7. Writing the conclusion

The conclusion of an analytical book review restates your stance in relation to the question, and summarizes the main points that you have made in the body paragraphs. It is often a good idea to finish the book review with a suggestion, prediction, or expression of hope for the future.

To conclude, Donald Shimoda in Richard Bach’s Illusions is an example of someone who goes to extremes to reject social norms and causes misfortune as a result. He often declines to be respectful and polite to those he interacts with. He also flaunts his abandonment of responsibility to contribute meaningfully to society. Lastly, he advocates a selfish approach to life in which the highest good is individual freedom and self-expression. Although some might interpret this philosophy as one of transcendence of social restrictions, it unfortunately leads to an ending full of confusion and misery. Most citizens are at a developmental stage where they need the guidance of ‘rules’ of behaviour to follow to interact in a civil and non-violent manner with each other. Following the example of Shimoda can lead instead to misunderstandings, conflict, and even physical violence. Although writers should address the theme of conformity versus self-expression, they would be wise to show their readers how to achieve a balance between the two in a more moderate way, as opposed to the extreme approach represented by Donald Shimoda.

Restatement of stance




Summary of main points in support of stance


Summary of alternative viewpoint





About this website

EWRite is an open access online literacy platform for PolyU community that has two major objectives:

  • to support PolyU students’ literacy development within and across the disciplines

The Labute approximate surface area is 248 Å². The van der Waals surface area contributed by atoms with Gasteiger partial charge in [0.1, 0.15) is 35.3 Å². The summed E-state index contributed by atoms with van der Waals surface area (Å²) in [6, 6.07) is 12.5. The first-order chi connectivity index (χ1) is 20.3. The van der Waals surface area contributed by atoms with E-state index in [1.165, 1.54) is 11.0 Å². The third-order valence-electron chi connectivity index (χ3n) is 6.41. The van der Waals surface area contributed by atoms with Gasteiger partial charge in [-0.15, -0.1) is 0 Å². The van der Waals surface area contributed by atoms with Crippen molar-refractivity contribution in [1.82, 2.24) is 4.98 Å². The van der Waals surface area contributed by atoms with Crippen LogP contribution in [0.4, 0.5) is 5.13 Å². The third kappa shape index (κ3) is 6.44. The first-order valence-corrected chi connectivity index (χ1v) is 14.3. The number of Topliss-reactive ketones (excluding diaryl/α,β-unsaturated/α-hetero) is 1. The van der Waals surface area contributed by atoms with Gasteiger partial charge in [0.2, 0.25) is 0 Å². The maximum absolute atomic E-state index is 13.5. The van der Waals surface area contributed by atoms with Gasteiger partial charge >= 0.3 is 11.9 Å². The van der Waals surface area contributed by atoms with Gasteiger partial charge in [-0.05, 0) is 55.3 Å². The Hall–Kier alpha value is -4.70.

• to support subject and language teachers to implement system-level measures for integrating literacy-sensitive pedagogies across the university

This platform provides access to generic genre guides representing typical university assignments as well as links to subjects offered by faculties with specific disciplinary genres and relevant support materials.

The materials can be retrieved by students by choosing the genres that interest them on the landing page. Each set of materials includes a genre guide, genre video, and a genre checklist. The genre guide and video are to summarize the genres in two different ways (i.e. textual and dynamic) to fit different learning styles. The genre checklist is for students to self-regulate their writing process. The genre guide and checklist include links to various ELC resources that can provide further explanation to language items (e.g. hedging and academic vocabulary).

The platform also acts as a one-stop-shop for writing resources for students, language teachers and subject leaders. Information about the English Writing Requirement policy can also be found on this platform. There are training materials for new colleagues joining the EWR Liaison Team.